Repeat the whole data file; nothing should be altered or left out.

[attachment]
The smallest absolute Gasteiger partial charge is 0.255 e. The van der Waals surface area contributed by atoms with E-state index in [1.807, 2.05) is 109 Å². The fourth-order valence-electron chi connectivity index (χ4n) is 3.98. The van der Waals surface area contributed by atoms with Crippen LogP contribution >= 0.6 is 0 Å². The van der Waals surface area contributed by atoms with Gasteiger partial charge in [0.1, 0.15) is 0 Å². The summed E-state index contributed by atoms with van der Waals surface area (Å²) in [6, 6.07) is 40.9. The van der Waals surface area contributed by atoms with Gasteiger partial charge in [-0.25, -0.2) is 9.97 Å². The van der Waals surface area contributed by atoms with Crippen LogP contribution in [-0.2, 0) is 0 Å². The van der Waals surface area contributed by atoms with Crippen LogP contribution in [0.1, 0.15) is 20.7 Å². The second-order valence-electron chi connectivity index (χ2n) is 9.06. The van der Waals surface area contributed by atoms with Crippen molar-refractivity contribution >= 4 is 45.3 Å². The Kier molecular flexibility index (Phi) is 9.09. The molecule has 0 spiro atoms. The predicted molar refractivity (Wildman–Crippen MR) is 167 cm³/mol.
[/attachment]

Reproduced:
The smallest absolute Gasteiger partial charge is 0.255 e. The van der Waals surface area contributed by atoms with E-state index in [1.807, 2.05) is 109 Å². The fourth-order valence-electron chi connectivity index (χ4n) is 3.98. The van der Waals surface area contributed by atoms with Crippen LogP contribution >= 0.6 is 0 Å². The van der Waals surface area contributed by atoms with Gasteiger partial charge in [0.1, 0.15) is 0 Å². The summed E-state index contributed by atoms with van der Waals surface area (Å²) in [6, 6.07) is 40.9. The van der Waals surface area contributed by atoms with Gasteiger partial charge in [-0.25, -0.2) is 9.97 Å². The van der Waals surface area contributed by atoms with Crippen LogP contribution in [-0.2, 0) is 0 Å². The van der Waals surface area contributed by atoms with Crippen LogP contribution in [0.1, 0.15) is 20.7 Å². The second-order valence-electron chi connectivity index (χ2n) is 9.06. The van der Waals surface area contributed by atoms with Crippen molar-refractivity contribution >= 4 is 45.3 Å². The Kier molecular flexibility index (Phi) is 9.09. The molecule has 0 spiro atoms. The predicted molar refractivity (Wildman–Crippen MR) is 167 cm³/mol.